1. Valtteri Bottas, winner of the Austrian Grand Prix Pic credit: Formula One
TheNFAPost Podcast

Hyderabad, NFAPost: The weekend’s motorsport action at the Red Bull Ring was the perfect advertisement for Formula One, restarting after a hiatus owing to the COVID-19 pandemic. The Austrian Grand Prix had all the ingredients to make it a perfect weekend dessert. 

What started as a routine 1-2 for Mercedes slowly snowballed into adrenaline rush in the later stages of the race, dominated by attrition, incidents, penalties and perseverance and had three Safety Car periods in the 71-laps race. 

The start was as dramatic as it would get. The stewards dropped Lewis Hamilton from the front row to down fifth after he was found guilty of overspeeding on a yellow flag in qualifying. Red Bull had challenged the stewards’ call and it also meant Max Verstappen started in the front row alongside pole and eventual winner Valtteri Bottas. Many drivers, led by Hamilton, took a knee in support of ending racism and ‘Black Lives Matter’. However, Antonio Giovinazzi, Daniil Kvyat, Charles Leclerc, Kimi Raikkonen, Carlos Sainz Jr. and Verstappen did not take a knee.

Verstappen’s joy of promotion was shortlived as he retired on the 11th lap, the first of the nine, and 2018, 2019 winner couldn’t add the third cap in Austria in as many races. Former teammate Daniel Ricciardo, with Renault, joined Verstappen six laps later with a mechanical issue. Lance Stroll and Kevin Magnussen soon followed the two into the garages as the depleted field, led by Bottas, raced on. 

Formula One had perfectly set the grand stage after meticulous planning and execution. There were no spectators- a first in Formula One’s history -, the social distancing was in place and of course, personal hygiene in terms of face masks was aptly used.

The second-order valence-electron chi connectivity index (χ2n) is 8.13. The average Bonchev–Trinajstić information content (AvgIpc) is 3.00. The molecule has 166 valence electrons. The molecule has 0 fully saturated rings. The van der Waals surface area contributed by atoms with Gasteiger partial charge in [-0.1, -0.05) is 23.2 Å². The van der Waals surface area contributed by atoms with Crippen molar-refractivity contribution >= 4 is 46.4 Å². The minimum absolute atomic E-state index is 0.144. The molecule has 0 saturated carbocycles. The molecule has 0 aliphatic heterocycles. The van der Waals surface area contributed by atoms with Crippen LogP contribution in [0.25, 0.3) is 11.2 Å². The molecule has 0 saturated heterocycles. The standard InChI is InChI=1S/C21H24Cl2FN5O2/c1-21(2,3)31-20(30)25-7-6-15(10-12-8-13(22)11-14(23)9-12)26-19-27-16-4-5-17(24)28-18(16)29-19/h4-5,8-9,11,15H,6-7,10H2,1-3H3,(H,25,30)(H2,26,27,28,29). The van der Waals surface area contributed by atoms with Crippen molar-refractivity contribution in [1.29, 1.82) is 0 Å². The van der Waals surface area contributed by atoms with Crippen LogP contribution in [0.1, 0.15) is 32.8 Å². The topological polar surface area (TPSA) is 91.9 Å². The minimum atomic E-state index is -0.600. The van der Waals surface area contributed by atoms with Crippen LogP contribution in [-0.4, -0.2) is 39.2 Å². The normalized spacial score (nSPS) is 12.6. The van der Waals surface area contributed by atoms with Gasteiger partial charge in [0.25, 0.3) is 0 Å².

Mercedes, running on black cars from their original silver as part of an anti-racism campaign, had to be worried about gearbox sensors and warned both drivers to keep clear of the kerbs, something that they could fret over the next time too. 

Lewis Hamilton and Alexander Albon were involved in an incident that sent Albon on the gravel which resulted in Hamilton getting a five-second penalty. 
Pic credit: Formula One 

A struggling Ferrari looked a distant best from what it could offer. Loss of pace troubled both Leclerc and Sebastian Vettel with the issue compounding after Vettel’s misjudgment with Carlos Sainz, his replacement the next season, sent him into a wild spin – just once. Post the race, Vettel admitted to having been lucky to escape with just one spin. 

Williams and Alfa Romeo also had their share of issues when Williams’ George Russell lost power on the 51st lap and Romeo’s Raikkonen lost his right front wheel in lap 55, just after a Safety Car restart, due to a cross-threaded wheel nut. Alfa Romeo was later handed out a €5,000 fine by the stewards. 

The biggest surge of the race came when Hamilton forced Red Bull’s Alex Albon into the gravel while defending his second place and in the process shattering Albon’s plans of a podium finish. The move later cost Hamiton a five-second penalty thereby pushing him to fifth in the end with Leclerc and Lando Norris completing the podium.

A first is always special and the young Norris somehow was out of place on the podium – which followed social distancing norms. Very eager to celebrate, Norris decided to just pour his champagne over his own head getting fully drenched in champagne which prompted him to go for a new face mask later. 

However, the race belonged to Bottas who led from pole to flag, having the perfect recipe for success tucked inside him. He wasn’t bothered by how the rest of the pack behind him went into collisions, spins, retirements, place swaps and all he had to be worried of was to have Hamilton a safe distance behind which he ensured to perfection with the three safety car periods not having any impact on his position as the race leader. 

The final moments of the race could well set the tone for the remainder of the truncated season. The way Leclerc bounced back to take a lap to remember to surge ahead and finish second, from starting seventh, and young Norris’ first podium – McLaren’s first in a while – and the young Brit setting the record for the fastest lap, could just be a trailer of what’s in store in the season. Or, that’s how we all can hope for!  

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